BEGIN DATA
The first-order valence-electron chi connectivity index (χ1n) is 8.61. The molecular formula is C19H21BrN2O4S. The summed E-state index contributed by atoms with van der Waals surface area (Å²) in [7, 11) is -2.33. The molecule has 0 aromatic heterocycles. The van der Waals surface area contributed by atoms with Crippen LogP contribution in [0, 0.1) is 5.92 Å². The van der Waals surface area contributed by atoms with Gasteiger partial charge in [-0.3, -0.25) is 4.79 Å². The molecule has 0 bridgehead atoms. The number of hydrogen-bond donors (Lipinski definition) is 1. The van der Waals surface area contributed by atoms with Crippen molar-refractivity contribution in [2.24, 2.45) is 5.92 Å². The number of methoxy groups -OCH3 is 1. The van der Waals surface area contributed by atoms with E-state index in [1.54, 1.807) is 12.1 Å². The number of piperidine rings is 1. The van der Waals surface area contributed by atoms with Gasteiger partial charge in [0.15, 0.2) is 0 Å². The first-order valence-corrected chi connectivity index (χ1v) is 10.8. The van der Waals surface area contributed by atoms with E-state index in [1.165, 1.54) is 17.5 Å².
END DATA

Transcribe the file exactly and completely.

The first-order valence-electron chi connectivity index (χ1n) is 8.61. The molecular formula is C19H21BrN2O4S. The summed E-state index contributed by atoms with van der Waals surface area (Å²) in [7, 11) is -2.33. The molecule has 0 aromatic heterocycles. The van der Waals surface area contributed by atoms with Crippen LogP contribution in [0, 0.1) is 5.92 Å². The van der Waals surface area contributed by atoms with Gasteiger partial charge in [-0.3, -0.25) is 4.79 Å². The molecule has 0 bridgehead atoms. The number of hydrogen-bond donors (Lipinski definition) is 1. The van der Waals surface area contributed by atoms with Crippen molar-refractivity contribution in [2.24, 2.45) is 5.92 Å². The number of methoxy groups -OCH3 is 1. The van der Waals surface area contributed by atoms with E-state index in [1.54, 1.807) is 12.1 Å². The number of piperidine rings is 1. The van der Waals surface area contributed by atoms with Gasteiger partial charge in [0.15, 0.2) is 0 Å². The first-order valence-corrected chi connectivity index (χ1v) is 10.8. The van der Waals surface area contributed by atoms with E-state index in [1.165, 1.54) is 17.5 Å².